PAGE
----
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July 7, 2008 | by  | in News |
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Auckland set to limit entry; remains to be seen if others follow suit

As the country’s largest university moves to limit entry into all undergraduate courses from 2009, it remains unclear whether other universities are likely to follow suit amidst claims of inadequate government funding.

Despite criticism that the decision will lead to the return of elitism in New Zealand universities, Auckland University’s governing council recently approved limits on previously open-entry courses, including arts, education and first-year law.

While the new limits are largely reflective of this year’s admissions – for example, entry to Auckland University’s Bachelor of Arts qualification will be capped at 2,000 domestic students next year, compared with the 1,679 students admitted in unrestricted conditions at the beginning of this year – opponents of the move say they will most heavily affect prospective university students from low socio-economic backgrounds and already under-represented ethnic groups.

However, Grant Wills, Executive Officer in the Office of the Vice-Chancellor at Auckland University, said that Council members voted unanimously to approve the proposal during the a Council meeting held in April, saying that the University “had no choice.”

Already facing a $2 million shortfall from the government in meeting the cost of projected student numbers next year, Auckland University said the change was necessary to avoid serious financial strife in the case of unexpected growth in student numbers under the government’s new funding scheme.

In 2003, following several years of design work, the Labour-led government introduced the Performance-Based Research Fund (PBRF), a funding scheme that signalled a shift away from student numbers toward quality research.

Victoria University’s Vice-Chancellor Pat Walsh explains that universities previously received funding for each of its Equivalent Full-Time Students (EFTS).

Under the new scheme, he says, the government provides a capped amount of spending with 70 per cent of the amount allocated based on student numbers, and the remaining 30 per cent on the basis of negotiations comprised partly of the research produced by the university.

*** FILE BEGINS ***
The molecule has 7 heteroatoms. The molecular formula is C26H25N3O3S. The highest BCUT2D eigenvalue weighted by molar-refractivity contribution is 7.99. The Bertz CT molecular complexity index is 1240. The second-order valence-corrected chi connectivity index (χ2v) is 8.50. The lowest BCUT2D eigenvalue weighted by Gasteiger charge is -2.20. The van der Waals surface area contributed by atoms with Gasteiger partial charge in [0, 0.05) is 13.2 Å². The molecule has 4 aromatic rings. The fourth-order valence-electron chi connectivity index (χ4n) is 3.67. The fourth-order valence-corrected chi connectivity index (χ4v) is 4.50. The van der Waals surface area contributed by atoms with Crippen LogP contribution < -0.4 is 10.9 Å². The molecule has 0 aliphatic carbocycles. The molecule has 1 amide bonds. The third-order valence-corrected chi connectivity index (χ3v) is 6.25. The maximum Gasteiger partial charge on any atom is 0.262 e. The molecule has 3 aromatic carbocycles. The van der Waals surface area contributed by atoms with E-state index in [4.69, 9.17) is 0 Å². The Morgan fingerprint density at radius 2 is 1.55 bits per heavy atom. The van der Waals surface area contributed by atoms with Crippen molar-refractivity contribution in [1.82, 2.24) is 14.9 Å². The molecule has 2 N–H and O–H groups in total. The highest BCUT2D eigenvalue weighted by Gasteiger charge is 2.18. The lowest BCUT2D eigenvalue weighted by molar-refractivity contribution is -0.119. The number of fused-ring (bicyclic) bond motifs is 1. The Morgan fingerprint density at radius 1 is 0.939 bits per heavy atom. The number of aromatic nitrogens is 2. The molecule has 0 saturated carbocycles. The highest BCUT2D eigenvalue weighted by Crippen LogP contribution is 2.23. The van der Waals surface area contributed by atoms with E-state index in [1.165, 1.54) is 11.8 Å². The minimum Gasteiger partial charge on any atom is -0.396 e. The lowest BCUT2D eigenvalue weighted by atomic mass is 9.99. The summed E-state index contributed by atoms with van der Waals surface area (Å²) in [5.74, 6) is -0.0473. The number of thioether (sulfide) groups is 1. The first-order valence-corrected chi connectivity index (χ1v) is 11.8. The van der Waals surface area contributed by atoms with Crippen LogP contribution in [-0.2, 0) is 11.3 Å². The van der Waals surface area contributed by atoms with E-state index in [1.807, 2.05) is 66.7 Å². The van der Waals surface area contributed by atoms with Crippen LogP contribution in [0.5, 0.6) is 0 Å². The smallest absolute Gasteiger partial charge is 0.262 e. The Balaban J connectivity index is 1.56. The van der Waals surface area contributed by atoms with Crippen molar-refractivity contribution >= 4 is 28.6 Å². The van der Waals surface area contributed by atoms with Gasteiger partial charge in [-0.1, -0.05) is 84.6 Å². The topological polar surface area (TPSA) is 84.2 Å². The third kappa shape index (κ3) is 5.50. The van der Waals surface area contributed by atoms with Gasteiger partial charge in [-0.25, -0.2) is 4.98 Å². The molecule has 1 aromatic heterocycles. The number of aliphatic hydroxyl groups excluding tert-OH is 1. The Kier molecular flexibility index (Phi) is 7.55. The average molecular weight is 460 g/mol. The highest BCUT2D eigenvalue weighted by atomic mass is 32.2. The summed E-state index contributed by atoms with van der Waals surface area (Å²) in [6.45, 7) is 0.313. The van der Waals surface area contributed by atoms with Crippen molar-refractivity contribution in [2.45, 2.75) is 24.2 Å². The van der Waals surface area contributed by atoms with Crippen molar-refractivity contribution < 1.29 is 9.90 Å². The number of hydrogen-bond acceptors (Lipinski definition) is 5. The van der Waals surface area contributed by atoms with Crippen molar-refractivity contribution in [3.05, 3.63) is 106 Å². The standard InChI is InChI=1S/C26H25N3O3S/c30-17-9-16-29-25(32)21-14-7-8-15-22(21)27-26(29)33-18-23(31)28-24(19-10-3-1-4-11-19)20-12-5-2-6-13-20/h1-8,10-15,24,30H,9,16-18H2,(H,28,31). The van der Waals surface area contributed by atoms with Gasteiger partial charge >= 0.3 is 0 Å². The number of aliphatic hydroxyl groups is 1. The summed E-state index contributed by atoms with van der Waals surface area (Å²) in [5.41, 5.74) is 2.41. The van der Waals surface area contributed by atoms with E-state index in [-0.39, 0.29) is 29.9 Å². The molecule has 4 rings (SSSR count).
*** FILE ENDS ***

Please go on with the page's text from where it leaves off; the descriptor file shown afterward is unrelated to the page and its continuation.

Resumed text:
Walsh describes the recent changes as “very significant,” adding that all universities were currently considering how to manage in a capped funding environment.

“We need to think about how we manage student numbers, because if student numbers suddenly increased or suddenly decreased massively, there would be a complete mismatch between our funding and our student volume,” he said.

“That leads us to consider whether there could become a need for restrictions on enrolment, and that is something we are actively reviewing and if this funding regime continues for a number of years, then I think all universities will need to review that.”

Walsh’s comments were echoed by the New Zealand Vice-Chancellors’ Committee (NZVCC) in their annual report for 2007. “[The past year has] demonstrated the difficulty of grafting capped funding on the back of a largely open entry system for students,” chair Roy Sharp wrote.

Tertiary Education Minister Pete Hodgson told Salient that the government did not envisage limited entry to all universities and instead pointed out changes to the provision of funding as announced in the recently released 2008 Budget.

“As you can see… there is increased funding for a projected increase in student numbers,” he said.

National Party’s Tertiary Education spokesperson Paul Hutchison described the Labour government’s system of funding as an “interim measure that is not really satisfactory.”

“[National is] determined to grow our economy and in the longer term, are likely to change [the current system of funding],” he said. However, he added that this was a “long-term projection” that would only come after a National-led government had achieved “sustained, satisfactory” economic growth.

Like Hodgson, Hutchison said that while limited entry had existed for some time in various areas such as medicine, engineering, architecture and law, the National Party did not expect limitations in the general area to be prevalent.

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